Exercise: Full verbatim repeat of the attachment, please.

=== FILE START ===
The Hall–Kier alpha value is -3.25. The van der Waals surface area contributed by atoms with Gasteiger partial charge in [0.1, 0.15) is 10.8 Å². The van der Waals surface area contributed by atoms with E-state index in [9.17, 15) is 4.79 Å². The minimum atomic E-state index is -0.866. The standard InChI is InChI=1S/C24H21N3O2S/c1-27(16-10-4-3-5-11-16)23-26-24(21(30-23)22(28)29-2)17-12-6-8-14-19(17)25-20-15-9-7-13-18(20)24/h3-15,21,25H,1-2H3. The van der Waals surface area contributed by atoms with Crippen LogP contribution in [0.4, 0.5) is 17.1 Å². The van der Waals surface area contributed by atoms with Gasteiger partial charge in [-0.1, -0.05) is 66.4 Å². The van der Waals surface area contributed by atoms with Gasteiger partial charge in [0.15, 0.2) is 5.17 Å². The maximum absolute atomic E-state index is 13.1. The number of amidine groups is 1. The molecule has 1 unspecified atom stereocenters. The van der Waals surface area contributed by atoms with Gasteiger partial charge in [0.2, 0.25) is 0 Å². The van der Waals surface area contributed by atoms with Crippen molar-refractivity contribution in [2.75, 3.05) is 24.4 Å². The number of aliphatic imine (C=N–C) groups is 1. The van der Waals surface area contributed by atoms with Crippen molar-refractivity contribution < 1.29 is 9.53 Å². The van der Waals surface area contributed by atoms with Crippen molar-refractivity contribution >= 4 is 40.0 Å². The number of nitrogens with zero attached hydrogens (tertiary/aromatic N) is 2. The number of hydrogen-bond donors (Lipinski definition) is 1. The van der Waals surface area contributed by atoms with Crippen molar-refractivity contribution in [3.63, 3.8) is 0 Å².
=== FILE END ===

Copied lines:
The Hall–Kier alpha value is -3.25. The van der Waals surface area contributed by atoms with Gasteiger partial charge in [0.1, 0.15) is 10.8 Å². The van der Waals surface area contributed by atoms with E-state index in [9.17, 15) is 4.79 Å². The minimum atomic E-state index is -0.866. The standard InChI is InChI=1S/C24H21N3O2S/c1-27(16-10-4-3-5-11-16)23-26-24(21(30-23)22(28)29-2)17-12-6-8-14-19(17)25-20-15-9-7-13-18(20)24/h3-15,21,25H,1-2H3. The van der Waals surface area contributed by atoms with Crippen LogP contribution in [0.4, 0.5) is 17.1 Å². The van der Waals surface area contributed by atoms with Gasteiger partial charge in [-0.1, -0.05) is 66.4 Å². The van der Waals surface area contributed by atoms with Gasteiger partial charge in [0.15, 0.2) is 5.17 Å². The maximum absolute atomic E-state index is 13.1. The number of amidine groups is 1. The molecule has 1 unspecified atom stereocenters. The van der Waals surface area contributed by atoms with Gasteiger partial charge in [0.2, 0.25) is 0 Å². The van der Waals surface area contributed by atoms with Crippen molar-refractivity contribution in [2.75, 3.05) is 24.4 Å². The number of aliphatic imine (C=N–C) groups is 1. The van der Waals surface area contributed by atoms with Crippen molar-refractivity contribution < 1.29 is 9.53 Å². The van der Waals surface area contributed by atoms with Crippen molar-refractivity contribution >= 4 is 40.0 Å². The number of nitrogens with zero attached hydrogens (tertiary/aromatic N) is 2. The number of hydrogen-bond donors (Lipinski definition) is 1. The van der Waals surface area contributed by atoms with Crippen molar-refractivity contribution in [3.63, 3.8) is 0 Å².